There is a formula to most Ultraman series episodes that initially seems repetitive and counter to the often weird and interesting setups; no matter what happens, there will be some kind of fight against a giant creature, because ultimately that is the franchise’s core motif. Indeed, the episodic monster-fighting nature of several entries may possibly seem different to viewers (like me) introduced to the franchise by the very interestingly continuity-driven Ultraman GEED. GEED had a shorter running time, and while it frequently had the giant fights to cap off episodes compounded with a veritable stable of heroes and forms, it told a fairly strong plot which itself tied into (in a fashion that used neat metatextual trickery) a wider cinematic universe.
After efforts to write stories about the gaps between action, about day-to-day life, it was refreshing to write something simple and heroic. And so, a simple action scene.
In writing a continuation of Night / Morning I decided to change the perspective and tense slightly; I wanted to keep my idea of trying to write something about the senses, about how it feels to feel alive, and indeed the discomfort of the setting, but to expand it slightly in scope. It has moved from one person in one room, in a way; it is now about someone trying to turn their current situation over in their mind.
Not knowing a significant amount about Astro Boy outside of having seen Atom the Beginning, I perhaps entered the stage show Pluto with a very different perspective; one of a true outsider to the source material, aware of it by reputation and not so much from personal familiarity. This open-mindedness will inform this review; I am aware of the debt so much science-fiction anime owes to Astro Boy, but only from this secondary perspective.
This is, effectively, a rewrite of a story I wrote on this blog a long time ago, Thanks. I thought Thanks was a decent enough piece of writing, but I wanted to try and make it more descriptive, more of an attempt to paint an immediate scene rather than anything else. To try and communicate a wide range of feelings and sensations, to paint a picture with more senses.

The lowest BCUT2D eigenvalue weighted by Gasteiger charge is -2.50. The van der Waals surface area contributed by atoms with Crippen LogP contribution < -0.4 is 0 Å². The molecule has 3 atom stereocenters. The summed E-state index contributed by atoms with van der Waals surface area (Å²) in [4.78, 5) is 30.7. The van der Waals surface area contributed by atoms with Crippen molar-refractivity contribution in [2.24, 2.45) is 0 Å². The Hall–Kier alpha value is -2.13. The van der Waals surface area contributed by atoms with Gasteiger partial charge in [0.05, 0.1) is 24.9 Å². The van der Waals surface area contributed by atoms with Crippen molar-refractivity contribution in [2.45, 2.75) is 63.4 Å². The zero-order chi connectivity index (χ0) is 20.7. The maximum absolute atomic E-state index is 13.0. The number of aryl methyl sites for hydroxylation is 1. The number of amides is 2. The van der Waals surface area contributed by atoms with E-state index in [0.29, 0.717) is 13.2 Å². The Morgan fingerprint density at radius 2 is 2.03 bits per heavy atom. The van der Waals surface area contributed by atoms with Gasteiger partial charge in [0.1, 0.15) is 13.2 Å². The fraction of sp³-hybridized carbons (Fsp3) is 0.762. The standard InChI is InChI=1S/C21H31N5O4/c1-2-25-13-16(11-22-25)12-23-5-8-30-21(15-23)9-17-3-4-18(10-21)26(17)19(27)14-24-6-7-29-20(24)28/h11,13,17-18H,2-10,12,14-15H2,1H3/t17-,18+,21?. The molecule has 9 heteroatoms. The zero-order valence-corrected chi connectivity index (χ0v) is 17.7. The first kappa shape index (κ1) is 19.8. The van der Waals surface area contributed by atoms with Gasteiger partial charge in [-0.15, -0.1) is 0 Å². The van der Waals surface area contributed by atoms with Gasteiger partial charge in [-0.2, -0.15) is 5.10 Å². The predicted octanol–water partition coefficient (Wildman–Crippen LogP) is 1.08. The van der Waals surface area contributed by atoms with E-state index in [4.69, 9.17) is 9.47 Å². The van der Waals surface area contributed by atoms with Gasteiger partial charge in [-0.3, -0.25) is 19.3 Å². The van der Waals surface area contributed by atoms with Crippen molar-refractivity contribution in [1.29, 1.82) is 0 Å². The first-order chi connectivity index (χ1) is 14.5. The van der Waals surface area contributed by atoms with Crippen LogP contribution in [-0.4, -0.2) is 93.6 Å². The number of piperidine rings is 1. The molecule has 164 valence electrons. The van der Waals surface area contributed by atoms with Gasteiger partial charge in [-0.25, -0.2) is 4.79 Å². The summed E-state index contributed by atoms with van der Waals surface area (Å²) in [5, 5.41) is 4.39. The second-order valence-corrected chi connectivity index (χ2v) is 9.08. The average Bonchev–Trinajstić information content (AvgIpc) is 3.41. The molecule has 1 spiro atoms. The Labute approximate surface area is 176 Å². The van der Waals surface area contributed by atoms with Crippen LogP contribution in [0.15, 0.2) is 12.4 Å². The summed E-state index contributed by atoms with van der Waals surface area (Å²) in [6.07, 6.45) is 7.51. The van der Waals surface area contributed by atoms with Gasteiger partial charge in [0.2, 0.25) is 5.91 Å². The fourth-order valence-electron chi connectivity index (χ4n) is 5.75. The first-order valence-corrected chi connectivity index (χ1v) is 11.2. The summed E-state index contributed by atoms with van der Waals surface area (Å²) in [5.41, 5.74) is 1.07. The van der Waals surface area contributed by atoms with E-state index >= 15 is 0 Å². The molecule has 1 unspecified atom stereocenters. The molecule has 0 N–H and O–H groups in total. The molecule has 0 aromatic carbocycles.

And to decouple “realism” in military science-fiction from pessimism and cynicism and darkness and just paint it as bathetic routine and minor irritations, with a bit of humanity.
I’d like to extend some thanks to @schneiderheim on Twitter for helping proofread this.
Everything continues to build towards the big race, yet the most interesting thing I found when writing this was how it let me throw down in words, in safe, science-fiction form, snapshots of my own introspection.
While this is, throughout, a work of colourful fantasy, I think it is from these chapters onwards where I let a little more of my own doubts and memories cloud the characters.
Ultraman GEED was the first series in the franchise I had watched to completion, and it proved consistently impressive – not least because of the enthusiasm and love the cast seemed to have for it, which came across very clearly in the performances. It was a series that managed to make something quite continuity-heavy accessible; by this point there is a fairly established Ultraman mythos, so to speak, and the relationships between the various heroes and villains are quite central to the main plot of GEED. Nevertheless, it used various different angles to make itself accessible to its family audience – if anything, Ultraman is interesting in the long-running superhero franchises because it is very focused on referencing and maintaining its canon, but at the same time doing so in a way that attracts, rather than puts off, new fans.
Special Rescue Police Winspector (1990) is a series that regularly has me overreacting to its stupidity; it is gloriously over-the-top, often nonsensical in its approach to science and science fiction, and feels at times like it has perhaps two or three stock plots that are recycled in different settings. At the same time, though, I would absolutely recommend it to people looking for an entertaining and frequently plain daft superhero series. It may be stupid and contrived, even within the standards of its genre, but it is stupid in a very sincere and heartfelt way which manages – often enough – to make the viewer feel like they are laughing with the writing not purely at it.
At the end of the day, Garden of Eden is a novel about chance encounters and the new friends waiting to be made in groups you thought familiar. It’s about the excitement of being somewhere, being part of something.
The experience of live music is dreamlike, intense and memorable. This is a chapter that tries to communicate that, while also offering a little calmer activity beforehand.